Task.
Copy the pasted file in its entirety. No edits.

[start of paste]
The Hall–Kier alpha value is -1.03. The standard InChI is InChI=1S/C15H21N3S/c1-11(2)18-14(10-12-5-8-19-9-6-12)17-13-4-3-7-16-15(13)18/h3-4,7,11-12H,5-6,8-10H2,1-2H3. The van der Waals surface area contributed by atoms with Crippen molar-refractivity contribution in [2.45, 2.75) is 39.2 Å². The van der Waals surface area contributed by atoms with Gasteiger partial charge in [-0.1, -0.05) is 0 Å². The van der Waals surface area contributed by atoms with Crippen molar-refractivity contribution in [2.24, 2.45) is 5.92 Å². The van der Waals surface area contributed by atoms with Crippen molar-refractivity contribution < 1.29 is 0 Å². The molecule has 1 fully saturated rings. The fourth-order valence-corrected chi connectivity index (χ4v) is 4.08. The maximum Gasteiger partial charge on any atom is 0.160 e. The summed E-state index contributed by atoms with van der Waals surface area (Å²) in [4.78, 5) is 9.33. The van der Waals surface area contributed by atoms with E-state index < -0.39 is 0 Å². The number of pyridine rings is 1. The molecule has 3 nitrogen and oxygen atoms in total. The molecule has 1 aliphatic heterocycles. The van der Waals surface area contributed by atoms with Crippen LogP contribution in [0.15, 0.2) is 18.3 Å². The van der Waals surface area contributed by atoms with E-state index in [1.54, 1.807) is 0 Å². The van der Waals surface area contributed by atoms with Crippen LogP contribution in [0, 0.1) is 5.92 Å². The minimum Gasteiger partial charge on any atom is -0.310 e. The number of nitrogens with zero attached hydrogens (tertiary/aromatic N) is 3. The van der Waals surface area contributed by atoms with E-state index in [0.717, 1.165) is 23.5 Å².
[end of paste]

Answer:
The Hall–Kier alpha value is -1.03. The standard InChI is InChI=1S/C15H21N3S/c1-11(2)18-14(10-12-5-8-19-9-6-12)17-13-4-3-7-16-15(13)18/h3-4,7,11-12H,5-6,8-10H2,1-2H3. The van der Waals surface area contributed by atoms with Crippen molar-refractivity contribution in [2.45, 2.75) is 39.2 Å². The van der Waals surface area contributed by atoms with Gasteiger partial charge in [-0.1, -0.05) is 0 Å². The van der Waals surface area contributed by atoms with Crippen molar-refractivity contribution in [2.24, 2.45) is 5.92 Å². The van der Waals surface area contributed by atoms with Crippen molar-refractivity contribution < 1.29 is 0 Å². The molecule has 1 fully saturated rings. The fourth-order valence-corrected chi connectivity index (χ4v) is 4.08. The maximum Gasteiger partial charge on any atom is 0.160 e. The summed E-state index contributed by atoms with van der Waals surface area (Å²) in [4.78, 5) is 9.33. The van der Waals surface area contributed by atoms with E-state index < -0.39 is 0 Å². The number of pyridine rings is 1. The molecule has 3 nitrogen and oxygen atoms in total. The molecule has 1 aliphatic heterocycles. The van der Waals surface area contributed by atoms with Crippen LogP contribution in [0.15, 0.2) is 18.3 Å². The van der Waals surface area contributed by atoms with E-state index in [1.54, 1.807) is 0 Å². The van der Waals surface area contributed by atoms with Crippen LogP contribution in [0, 0.1) is 5.92 Å². The minimum Gasteiger partial charge on any atom is -0.310 e. The number of nitrogens with zero attached hydrogens (tertiary/aromatic N) is 3. The van der Waals surface area contributed by atoms with E-state index in [0.717, 1.165) is 23.5 Å².